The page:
Prevent Alcohol and Tobacco Use: Talk About It

Mother and daughter talking at outdoor cafeGetting Comfortable with a Tough Topic

Seven out of 10 parents of 10 to 15 year olds say they are “very comfortable” talking with their kids about alcohol, tobacco, and other drugs. However, only 38 percent of youth in the same families say they are “very comfortable” talking with their parents about these issues.1

Here are some discussion starters to help you get started.

Discussion Starters with Your Kids

Even though the main goal of this discussion is preventing youth use of tobacco and alcohol, it’s helpful for parenting adults and youth to share their experiences and perspectives. That will make it more comfortable for young people to talk about it, too.

  1. What are some of your early memories of seeing others use alcohol or tobacco? What do you remember about those? How did you react at the time?
  2. Where have our family’s attitudes about alcohol and tobacco come from? Are those influences positive or negative, in your view?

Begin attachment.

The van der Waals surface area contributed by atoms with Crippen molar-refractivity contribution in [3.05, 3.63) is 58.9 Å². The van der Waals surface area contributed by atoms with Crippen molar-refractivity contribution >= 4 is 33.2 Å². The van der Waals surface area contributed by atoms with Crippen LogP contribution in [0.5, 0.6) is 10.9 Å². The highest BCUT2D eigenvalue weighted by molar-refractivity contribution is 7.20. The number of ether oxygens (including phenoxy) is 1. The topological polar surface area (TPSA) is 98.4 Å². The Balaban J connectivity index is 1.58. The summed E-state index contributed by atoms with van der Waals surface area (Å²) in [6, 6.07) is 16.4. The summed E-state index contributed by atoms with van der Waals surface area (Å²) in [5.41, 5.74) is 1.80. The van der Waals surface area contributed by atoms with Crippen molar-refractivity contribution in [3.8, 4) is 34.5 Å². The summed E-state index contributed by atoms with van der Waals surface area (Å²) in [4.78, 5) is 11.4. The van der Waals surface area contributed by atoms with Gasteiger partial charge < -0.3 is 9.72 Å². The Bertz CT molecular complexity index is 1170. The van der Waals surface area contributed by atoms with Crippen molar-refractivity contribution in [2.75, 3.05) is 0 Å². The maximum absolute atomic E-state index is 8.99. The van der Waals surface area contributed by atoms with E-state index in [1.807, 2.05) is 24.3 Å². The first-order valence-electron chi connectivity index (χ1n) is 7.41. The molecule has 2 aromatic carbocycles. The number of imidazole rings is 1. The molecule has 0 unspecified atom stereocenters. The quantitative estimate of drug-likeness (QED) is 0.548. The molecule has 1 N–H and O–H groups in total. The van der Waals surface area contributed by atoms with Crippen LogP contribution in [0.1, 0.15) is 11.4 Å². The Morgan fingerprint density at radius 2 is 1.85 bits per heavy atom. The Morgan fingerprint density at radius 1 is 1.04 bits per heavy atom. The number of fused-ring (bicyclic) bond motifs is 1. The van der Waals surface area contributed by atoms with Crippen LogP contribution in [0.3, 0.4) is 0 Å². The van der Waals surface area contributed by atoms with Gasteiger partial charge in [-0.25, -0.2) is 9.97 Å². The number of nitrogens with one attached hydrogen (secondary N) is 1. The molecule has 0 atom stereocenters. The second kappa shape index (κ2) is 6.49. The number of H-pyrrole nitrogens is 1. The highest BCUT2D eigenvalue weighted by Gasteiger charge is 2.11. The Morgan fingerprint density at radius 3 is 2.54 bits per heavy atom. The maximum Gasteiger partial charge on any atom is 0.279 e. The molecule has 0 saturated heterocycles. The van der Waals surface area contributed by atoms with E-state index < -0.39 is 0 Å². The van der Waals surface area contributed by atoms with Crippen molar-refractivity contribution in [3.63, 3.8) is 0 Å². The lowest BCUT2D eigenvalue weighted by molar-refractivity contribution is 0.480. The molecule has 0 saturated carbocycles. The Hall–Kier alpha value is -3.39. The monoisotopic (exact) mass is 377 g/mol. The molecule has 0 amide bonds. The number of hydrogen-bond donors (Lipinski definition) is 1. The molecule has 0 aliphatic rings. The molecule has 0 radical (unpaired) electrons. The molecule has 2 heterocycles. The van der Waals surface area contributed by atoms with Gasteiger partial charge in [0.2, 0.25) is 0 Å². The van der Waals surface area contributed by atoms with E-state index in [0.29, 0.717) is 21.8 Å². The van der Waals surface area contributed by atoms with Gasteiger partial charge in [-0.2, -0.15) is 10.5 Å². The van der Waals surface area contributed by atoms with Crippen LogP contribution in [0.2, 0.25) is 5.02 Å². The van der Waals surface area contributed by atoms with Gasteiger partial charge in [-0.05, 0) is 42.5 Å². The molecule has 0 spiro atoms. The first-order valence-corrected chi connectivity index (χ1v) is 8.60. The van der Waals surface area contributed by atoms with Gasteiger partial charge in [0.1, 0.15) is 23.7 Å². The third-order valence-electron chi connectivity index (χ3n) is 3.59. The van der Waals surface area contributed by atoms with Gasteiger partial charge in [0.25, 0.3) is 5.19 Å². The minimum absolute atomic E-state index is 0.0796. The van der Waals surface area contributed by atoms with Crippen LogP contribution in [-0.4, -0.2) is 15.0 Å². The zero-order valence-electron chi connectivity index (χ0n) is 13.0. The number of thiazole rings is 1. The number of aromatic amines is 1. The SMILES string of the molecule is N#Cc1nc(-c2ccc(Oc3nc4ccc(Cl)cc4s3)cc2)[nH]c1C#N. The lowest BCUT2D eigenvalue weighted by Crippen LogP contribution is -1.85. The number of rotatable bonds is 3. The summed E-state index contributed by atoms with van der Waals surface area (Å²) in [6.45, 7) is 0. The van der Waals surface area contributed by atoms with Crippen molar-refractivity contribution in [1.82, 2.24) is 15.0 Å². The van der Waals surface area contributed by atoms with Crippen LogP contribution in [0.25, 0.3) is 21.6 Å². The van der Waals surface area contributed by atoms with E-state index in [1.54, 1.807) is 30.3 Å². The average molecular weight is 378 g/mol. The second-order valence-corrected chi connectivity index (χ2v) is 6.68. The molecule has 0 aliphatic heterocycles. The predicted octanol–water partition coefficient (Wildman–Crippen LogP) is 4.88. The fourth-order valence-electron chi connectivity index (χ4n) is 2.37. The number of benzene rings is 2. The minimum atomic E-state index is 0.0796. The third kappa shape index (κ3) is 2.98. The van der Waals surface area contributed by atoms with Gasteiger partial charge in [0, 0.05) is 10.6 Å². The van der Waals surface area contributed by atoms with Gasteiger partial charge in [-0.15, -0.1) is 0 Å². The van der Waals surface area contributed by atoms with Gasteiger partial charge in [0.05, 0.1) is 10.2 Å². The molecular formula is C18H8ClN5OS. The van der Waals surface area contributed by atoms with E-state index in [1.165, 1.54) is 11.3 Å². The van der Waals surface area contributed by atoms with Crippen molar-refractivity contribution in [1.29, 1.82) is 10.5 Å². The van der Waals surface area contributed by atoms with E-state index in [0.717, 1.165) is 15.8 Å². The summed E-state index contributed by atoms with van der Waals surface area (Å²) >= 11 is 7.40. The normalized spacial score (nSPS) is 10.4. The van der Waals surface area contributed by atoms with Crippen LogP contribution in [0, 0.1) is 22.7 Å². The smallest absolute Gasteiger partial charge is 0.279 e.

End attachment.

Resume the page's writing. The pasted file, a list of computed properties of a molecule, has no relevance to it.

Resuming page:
3. Think about your best friends. Do they use alcohol? Tobacco? When, where, and how much? In what ways does what your friends do influence what you do?
  4. If you could change one law related to alcohol or tobacco, what would you change? Why?

Discussion Starters with Other Parenting Adults*

  1. What are our biggest concerns regarding alcohol or tobacco use?
  2. What’s hardest in addressing youth alcohol or tobacco use in our community? What has worked?
  3. What are great resources in our community to help with keeping kids substance free? What groups or places in the community are problematic or make it harder?
  4. How have our own experiences growing up affected how we think about alcohol and tobacco use? If those attitudes are harmful, how do we begin to change the patterns for our own kids?
  5. Where do we agree and differ in our expectations for youth alcohol or tobacco use? How do we resolve those issues so that we have a consistent approach?

* These parenting adults may include your spouse or partner, extended family members, friends who are parents, or a parent group or class.

Next Steps

  • Learn about the importance of preventing underage alcohol and tobacco use.
  • Try activities for building your family’s strengths in order to prevent youth alcohol and tobacco use.

Research Sources

1. Syvertsen, A. K., Roehlkepartain, E. C., & Scales, P. C. (2012). The American family assets study. Minneapolis, MN: Search Institute.